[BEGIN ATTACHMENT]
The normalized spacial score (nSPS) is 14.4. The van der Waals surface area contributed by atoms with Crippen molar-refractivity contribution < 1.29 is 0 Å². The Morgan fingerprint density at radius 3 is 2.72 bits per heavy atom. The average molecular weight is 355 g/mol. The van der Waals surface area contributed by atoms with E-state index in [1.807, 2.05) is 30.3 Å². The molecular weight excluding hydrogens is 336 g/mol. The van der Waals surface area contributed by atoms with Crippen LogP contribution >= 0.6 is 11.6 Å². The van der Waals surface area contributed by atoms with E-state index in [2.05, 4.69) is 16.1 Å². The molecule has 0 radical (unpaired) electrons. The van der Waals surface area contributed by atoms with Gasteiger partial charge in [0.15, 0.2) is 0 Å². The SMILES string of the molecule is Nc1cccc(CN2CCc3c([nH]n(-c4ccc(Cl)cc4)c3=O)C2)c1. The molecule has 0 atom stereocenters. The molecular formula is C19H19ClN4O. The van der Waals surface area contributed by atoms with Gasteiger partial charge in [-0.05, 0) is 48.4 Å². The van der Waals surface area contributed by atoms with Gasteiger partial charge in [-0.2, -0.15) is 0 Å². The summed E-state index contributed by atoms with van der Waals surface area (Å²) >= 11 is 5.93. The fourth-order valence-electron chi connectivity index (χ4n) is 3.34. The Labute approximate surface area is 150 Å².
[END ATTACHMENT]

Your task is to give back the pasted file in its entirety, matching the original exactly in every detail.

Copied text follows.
The normalized spacial score (nSPS) is 14.4. The van der Waals surface area contributed by atoms with Crippen molar-refractivity contribution < 1.29 is 0 Å². The Morgan fingerprint density at radius 3 is 2.72 bits per heavy atom. The average molecular weight is 355 g/mol. The van der Waals surface area contributed by atoms with E-state index in [1.807, 2.05) is 30.3 Å². The molecular weight excluding hydrogens is 336 g/mol. The van der Waals surface area contributed by atoms with Crippen LogP contribution >= 0.6 is 11.6 Å². The van der Waals surface area contributed by atoms with E-state index in [2.05, 4.69) is 16.1 Å². The molecule has 0 radical (unpaired) electrons. The van der Waals surface area contributed by atoms with Gasteiger partial charge in [0.15, 0.2) is 0 Å². The SMILES string of the molecule is Nc1cccc(CN2CCc3c([nH]n(-c4ccc(Cl)cc4)c3=O)C2)c1. The molecule has 0 atom stereocenters. The molecular formula is C19H19ClN4O. The van der Waals surface area contributed by atoms with Gasteiger partial charge in [-0.05, 0) is 48.4 Å². The van der Waals surface area contributed by atoms with Gasteiger partial charge in [-0.2, -0.15) is 0 Å². The summed E-state index contributed by atoms with van der Waals surface area (Å²) >= 11 is 5.93. The fourth-order valence-electron chi connectivity index (χ4n) is 3.34. The Labute approximate surface area is 150 Å².